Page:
Ricky Rubio, Kevin Martin a good match in Wolves’ backcourt
MINNEAPOLIS — If it had gone Kevin Martin’s way, this union
would’ve been established four years ago.
But Sacramento went with Tyreke Evans with the 2009 NBA
Draft’s fourth overall pick — one spot ahead of the Timberwolves, which took
international sensation Ricky Rubio at No. 5. Then a senior member of a Kings
franchise trying to get its house in order, Martin implored front-office
general Geoff Petrie that summer to snag Rubio and his zany setup abilities.
“I thought it was gonna be the backcourt of the future
for the Sacramento Kings, me and Ricky, but they decided to go in a different
direction,” Martin said. “Here we are today.”
Here is Minnesota. And today, for the most part, has been
worth the wait.
For the first time in his young career, Rubio shares the
backcourt with a bona fide, proven scoring threat. Martin, in turn, benefits
from an expanded starter’s role after spending last year as Oklahoma City’s
If there’s such a thing as a shooting guard’s dream, it’s
Rubio — unselfish, pass-first and happy to reward a wing player’s efforts to
“I don’t like playing with Ricky,” Martin cracked
through a mouthful of sarcasm recently. “No, he’s great. … Fun guy to play
Entering Monday night’s game at Boston, Martin is scoring
20.6 points per game, making 40.8 percent of his 3-point attempts and shooting
92.8 percent from the foul stripe — even after struggling mightily and nursing
what has appeared to be a sore knee the past three games. Rubio, meanwhile,
ranks fourth among NBA players with 8.2 assists per game and has opened up the
scoring part of his offensive game, notching 12.6 points a night during his
last eight outings.
Those metrics are a product of several factors. But one big
reason is how well the two guards complement each other.
“They’re working well together,” coach Rick
A 17.9-points-per-game scorer for his career, Martin has
worked with good point guards before, including Mike Bibby, Goran Dragic and
Russell Westbrook. But there’s a certain element of enjoyment and effectiveness
that comes with playing alongside Rubio, whose assists generate 19.3 points per
That’s good for fourth in the NBA, according to league
Martin mentioned after being signed as an unrestricted free
agent this offseason he was looking forward to finishing the back end of
between-the-leg and behind-the-back passes from Rubio. It’s been as fun as
expected, he said.
“I always thought that,” Martin said. “I
thought that when (the Kings) had a chance to draft him back whenever he got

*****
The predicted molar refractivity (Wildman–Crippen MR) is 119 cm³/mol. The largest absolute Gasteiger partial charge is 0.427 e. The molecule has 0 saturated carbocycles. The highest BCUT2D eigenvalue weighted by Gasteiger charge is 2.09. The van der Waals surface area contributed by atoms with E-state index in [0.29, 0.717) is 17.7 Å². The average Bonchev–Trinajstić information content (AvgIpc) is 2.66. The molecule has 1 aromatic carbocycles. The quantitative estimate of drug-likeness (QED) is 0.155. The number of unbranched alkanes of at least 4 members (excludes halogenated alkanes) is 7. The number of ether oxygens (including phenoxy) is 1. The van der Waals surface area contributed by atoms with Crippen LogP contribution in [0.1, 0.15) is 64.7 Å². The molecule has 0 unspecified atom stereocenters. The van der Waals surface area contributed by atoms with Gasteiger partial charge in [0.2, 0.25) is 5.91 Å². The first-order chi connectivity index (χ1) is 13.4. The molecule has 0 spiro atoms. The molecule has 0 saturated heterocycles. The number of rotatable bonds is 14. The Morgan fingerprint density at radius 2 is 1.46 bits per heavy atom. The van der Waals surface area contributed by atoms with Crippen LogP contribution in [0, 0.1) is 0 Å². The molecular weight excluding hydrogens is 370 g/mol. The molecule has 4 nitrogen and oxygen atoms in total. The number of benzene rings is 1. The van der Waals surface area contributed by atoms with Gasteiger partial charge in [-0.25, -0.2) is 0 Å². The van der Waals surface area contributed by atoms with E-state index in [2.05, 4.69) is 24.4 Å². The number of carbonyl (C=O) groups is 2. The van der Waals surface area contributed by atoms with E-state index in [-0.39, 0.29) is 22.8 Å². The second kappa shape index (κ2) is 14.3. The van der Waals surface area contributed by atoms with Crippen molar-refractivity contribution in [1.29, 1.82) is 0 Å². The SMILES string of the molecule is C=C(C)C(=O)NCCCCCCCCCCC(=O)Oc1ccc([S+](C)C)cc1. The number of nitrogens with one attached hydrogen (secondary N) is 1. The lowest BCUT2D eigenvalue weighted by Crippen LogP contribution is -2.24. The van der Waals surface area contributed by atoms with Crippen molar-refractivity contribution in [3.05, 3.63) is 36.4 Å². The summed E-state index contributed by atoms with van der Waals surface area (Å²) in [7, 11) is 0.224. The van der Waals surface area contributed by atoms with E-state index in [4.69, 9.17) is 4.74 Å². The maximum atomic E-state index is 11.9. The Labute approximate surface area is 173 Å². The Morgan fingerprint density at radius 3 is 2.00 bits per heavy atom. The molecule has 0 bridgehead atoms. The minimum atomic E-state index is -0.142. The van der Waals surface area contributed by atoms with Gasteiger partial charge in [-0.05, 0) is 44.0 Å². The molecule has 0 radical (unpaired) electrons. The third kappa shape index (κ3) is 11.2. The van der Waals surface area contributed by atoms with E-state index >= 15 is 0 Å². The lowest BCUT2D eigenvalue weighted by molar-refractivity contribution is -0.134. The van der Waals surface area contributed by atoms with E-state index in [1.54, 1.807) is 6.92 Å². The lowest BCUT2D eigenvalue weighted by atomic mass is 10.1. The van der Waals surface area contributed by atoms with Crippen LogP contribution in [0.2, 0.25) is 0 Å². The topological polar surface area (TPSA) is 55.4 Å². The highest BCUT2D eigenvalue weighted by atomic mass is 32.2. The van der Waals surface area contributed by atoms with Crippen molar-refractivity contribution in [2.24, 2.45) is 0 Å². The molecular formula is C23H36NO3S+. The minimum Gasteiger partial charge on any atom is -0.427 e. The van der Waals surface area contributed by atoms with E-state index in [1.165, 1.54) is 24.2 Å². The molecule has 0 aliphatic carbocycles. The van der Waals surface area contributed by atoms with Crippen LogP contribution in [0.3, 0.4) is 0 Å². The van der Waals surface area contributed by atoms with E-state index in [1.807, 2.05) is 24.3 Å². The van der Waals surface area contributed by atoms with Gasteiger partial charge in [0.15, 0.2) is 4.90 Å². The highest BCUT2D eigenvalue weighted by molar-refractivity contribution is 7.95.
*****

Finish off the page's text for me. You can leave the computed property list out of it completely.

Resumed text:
Martin is currently mired in a slump that’s three games long
and counting. He went scoreless and asked to be taken out in the second half of
Sunday’s win at Memphis and had mentioned a sore knee affecting him last
Tuesday at Detroit.
In contests against the 76ers, Spurs and Grizzlies, Martin
went 5-for-24 from the floor and scored 19 points combined. Before the
Philadelphia game, he ranked ninth in the NBA in scoring.
The dropoff hasn’t sullied Rubio’s view of his new two-guard
partner. Since entering the league, he has had Kevin Love to find inside or for
the occasional 3.
But with Martin around now, the third-year pro has twice as
many premier scoring options.
“He’s been great for us so far,” Rubio said of
Martin. “In moments like tough games where we can’t find an easy shot, he
can take that chance.”
Martin’s threat to score from distance or creates space for
Rubio — and contributes heavily to his assists tally — and Kevin Love. Inside
and out, Love does the same for his backcourt teammates and has scored 26 or
more points in Minnesota’s past four games.
It’s all a product of Adelman’s corner-offense system that
emphasizes ball movement and works best with a distribution-minded point guard
and wing players with a knack for producing points.
Check. And check.
“He is a true point guard,” Sixers and former
Australian National Team coach Brett Brown said of Rubio, a staple of Spain’s
international success in recent years. “He is a pass-first, creative,
elusive type of point guard, and Kevin’s a scorer, a stone-cold scorer.
“I think Coach Adelman’s offensive system is extremely
hard to guard, so the combination of (Rubio’s) skill package plus their
partnership in a pretty lethal offensive system is dangerous.”
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